The It’s Fun To Read website is a really useful resource for finding books appropriate to your child’s reading level. Created by the Hachette publishing group, the site is split into 8 ability levels, ranging from very beginners to independent chapter book readers. The 8 levels link to examples of their reading scheme books from Orchard, Franklin Watts and Hodder. The website is packed with information, as well as a pack to download which describes the 8 levels in more detail and offers hints and tips for parents. Each book description gives you the colour book band to help you assess the correct level. We particularly love their Orchard Colour Crunchies, especially Titchy Witch!

Early Readers
The term ‘early reader’ means different things to different people. Essentially they are books for the newly independent reader.

Early readers seem to be ‘a thing’ at the moment, and some publishers have recently started taking stories from established authors and re-packaging them as ‘early readers’. Some are picture books re-formatted to look like an early chapter book and some are extended picture books or abridged chapter books made shorter and technically simpler. I’m sceptical about early readers that are a re-packaged version of picture books. Just read the picture book! They get me a bit edgy and make me want to defend continuing picture books past the age of fluency. But that’s a whole different rant and there are some wonderful early readers out there that sit within reading schemes.

Mollie started with the Daisy early readers by Kes Grey. They have two picture book stories repackaged into a smaller chapter-style book. She knew the character from the picture book Super Daisy and had read Eat Your Peas in its original picture book format. She now loves the Daisy and the Trouble with… full chapter books and, loathe though I am to admit it, I can see how the early reader format and character progression may have helped her with that transition.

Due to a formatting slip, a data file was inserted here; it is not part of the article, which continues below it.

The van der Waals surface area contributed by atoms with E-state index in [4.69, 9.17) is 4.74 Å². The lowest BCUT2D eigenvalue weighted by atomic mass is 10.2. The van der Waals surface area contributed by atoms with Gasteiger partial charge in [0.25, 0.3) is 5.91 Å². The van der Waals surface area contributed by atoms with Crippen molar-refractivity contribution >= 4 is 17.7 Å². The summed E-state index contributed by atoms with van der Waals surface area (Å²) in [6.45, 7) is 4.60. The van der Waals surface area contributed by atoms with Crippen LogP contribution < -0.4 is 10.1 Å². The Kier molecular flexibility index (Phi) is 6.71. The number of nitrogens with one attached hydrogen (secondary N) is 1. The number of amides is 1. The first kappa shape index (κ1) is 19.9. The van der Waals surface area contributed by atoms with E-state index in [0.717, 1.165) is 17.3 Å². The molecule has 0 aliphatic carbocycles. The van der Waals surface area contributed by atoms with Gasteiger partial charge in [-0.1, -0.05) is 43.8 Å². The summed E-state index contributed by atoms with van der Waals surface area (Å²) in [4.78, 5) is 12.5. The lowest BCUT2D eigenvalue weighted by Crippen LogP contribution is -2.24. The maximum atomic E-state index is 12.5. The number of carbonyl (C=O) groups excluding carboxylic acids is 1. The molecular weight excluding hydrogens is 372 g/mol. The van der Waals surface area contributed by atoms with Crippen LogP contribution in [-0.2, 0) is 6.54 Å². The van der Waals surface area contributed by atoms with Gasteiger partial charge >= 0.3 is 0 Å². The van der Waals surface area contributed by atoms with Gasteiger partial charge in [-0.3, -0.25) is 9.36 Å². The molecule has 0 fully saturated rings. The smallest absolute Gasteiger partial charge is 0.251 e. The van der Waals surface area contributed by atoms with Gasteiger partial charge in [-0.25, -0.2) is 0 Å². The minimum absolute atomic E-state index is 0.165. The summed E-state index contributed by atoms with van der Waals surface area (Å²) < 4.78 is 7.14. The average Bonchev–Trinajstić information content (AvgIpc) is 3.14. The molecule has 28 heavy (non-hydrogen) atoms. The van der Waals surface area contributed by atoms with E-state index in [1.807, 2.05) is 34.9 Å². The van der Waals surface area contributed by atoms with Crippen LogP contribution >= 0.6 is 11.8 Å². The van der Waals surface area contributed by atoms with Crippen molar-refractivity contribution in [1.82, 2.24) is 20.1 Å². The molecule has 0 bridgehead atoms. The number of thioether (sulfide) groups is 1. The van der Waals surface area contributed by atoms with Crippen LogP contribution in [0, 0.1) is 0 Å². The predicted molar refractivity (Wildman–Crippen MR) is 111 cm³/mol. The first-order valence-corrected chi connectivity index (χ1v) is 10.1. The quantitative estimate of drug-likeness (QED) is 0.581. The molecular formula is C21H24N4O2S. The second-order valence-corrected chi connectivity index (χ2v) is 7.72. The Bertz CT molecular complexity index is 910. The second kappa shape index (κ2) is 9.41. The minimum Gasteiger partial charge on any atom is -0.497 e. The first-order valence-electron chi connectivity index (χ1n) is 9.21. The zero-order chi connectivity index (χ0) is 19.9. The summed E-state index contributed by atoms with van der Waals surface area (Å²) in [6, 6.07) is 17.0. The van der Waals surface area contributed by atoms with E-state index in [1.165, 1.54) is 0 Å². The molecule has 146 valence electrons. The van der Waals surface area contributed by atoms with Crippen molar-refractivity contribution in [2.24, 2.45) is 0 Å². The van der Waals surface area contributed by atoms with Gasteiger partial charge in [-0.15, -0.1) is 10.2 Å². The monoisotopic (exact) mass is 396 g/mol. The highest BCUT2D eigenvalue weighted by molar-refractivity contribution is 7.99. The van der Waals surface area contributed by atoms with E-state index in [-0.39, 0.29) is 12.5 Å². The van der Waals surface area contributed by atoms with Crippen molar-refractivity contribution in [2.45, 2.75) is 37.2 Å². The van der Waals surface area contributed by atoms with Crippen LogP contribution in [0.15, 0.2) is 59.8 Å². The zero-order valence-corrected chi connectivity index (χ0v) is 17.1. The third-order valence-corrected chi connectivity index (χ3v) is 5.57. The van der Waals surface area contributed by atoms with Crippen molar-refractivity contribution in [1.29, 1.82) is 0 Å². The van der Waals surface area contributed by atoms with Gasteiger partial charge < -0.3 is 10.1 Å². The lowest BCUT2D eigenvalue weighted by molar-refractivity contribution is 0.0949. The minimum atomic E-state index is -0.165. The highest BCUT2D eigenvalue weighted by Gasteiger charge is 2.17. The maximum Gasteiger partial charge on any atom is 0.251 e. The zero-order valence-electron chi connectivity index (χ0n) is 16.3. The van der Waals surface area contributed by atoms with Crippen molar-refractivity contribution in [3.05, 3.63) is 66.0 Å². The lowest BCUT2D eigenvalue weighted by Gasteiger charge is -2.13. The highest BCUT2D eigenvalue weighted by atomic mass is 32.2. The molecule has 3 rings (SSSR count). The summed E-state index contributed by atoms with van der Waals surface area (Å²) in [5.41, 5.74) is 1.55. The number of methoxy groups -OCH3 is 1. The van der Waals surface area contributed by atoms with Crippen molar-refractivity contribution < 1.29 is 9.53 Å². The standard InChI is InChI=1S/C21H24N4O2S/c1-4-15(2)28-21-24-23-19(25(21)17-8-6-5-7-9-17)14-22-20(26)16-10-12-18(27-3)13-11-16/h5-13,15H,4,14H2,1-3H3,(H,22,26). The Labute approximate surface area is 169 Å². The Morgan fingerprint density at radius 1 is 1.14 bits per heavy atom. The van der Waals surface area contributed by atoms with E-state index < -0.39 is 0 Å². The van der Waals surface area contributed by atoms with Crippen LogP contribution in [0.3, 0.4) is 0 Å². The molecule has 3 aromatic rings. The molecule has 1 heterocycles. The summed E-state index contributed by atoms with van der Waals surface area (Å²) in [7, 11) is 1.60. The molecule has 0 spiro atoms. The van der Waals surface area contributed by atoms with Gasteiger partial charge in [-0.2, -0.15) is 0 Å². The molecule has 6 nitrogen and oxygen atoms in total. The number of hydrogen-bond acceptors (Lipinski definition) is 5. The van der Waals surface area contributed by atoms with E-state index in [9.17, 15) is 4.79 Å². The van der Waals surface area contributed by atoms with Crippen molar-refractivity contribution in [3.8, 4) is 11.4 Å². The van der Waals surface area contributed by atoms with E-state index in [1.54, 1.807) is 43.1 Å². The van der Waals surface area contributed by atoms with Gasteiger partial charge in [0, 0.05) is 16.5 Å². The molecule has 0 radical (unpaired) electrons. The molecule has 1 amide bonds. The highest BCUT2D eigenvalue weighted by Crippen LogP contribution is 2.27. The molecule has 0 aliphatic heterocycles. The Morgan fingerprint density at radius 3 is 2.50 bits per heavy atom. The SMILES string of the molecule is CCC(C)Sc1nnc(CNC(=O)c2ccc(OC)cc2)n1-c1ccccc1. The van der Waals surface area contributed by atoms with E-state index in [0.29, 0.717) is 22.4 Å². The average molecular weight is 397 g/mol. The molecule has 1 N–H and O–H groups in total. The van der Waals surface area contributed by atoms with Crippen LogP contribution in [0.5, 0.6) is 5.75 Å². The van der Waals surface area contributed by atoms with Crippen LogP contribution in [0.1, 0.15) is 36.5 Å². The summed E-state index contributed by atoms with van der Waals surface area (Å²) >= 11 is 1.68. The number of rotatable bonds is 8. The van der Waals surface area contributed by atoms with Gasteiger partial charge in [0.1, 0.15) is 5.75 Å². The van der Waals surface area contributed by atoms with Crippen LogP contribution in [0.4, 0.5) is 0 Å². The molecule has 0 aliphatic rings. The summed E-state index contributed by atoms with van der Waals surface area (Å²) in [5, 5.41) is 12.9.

My absolute favourite early reader collection is the Walker Stories set.

Each book has three short stories by established and popular authors and illustrators. They vary slightly in length and difficulty, but all do a beautiful job of introducing children to longer text and smaller sized books with (sometimes) less illustrations than picture books. The Walker Stories books have black and white illustrations throughout and the stories are well written and engaging. They make a great transition from picture books to chapter books- for example, Handa’s Surprising Day contains an extended version of Handa’s Surprise called The Fruity Surprise. Mollie lapped this up, having the confidence of knowing the original story.

There are also early chapter books that sit outside of reading schemes, like Shirley Hughes and Clara Vulliamy’s wonderful Dixie O’Day books, Tracey Corderoy and Joe Berger’s Hubble Bubble books, or Pip Jones and Ella Okstad’s Squishy McFluff series. Often a series of books so children can really get to know the characters, these are highly illustrated chapter books, perfect for children who are reading independently and looking for something to stretch them a bit more.

So what else works well for supporting children learning to read?
I’ve found non-fiction books a life saver because there are always new words to learn without getting too grown up in the subject matter. Usborne non-fiction books are brilliant! Molls loves the See Inside… books – and the Usborne Beginners non fiction books are awesome.

I highly recommend the Wonderwise series by Franklin Watts. A brilliant mix of story and fact, a variety of typeset and layouts, including comic-style sections, and a brilliant range of subjects that will appeal to children from four. A brilliant series that we come back to regularly.

Molls is also loving reading children’s poetry because it gives her some different reading skills and makes her think about words and structure in a different way. She is currently lapping up Spike Milligan and Edward Lear because she loves the nonsense words. Dr Seuss is perfect – tongue twisters, nonsense words, alliteration, rhyme and rhythm… loads to challenge those little tongues and minds!

Don’t give up on the picture books!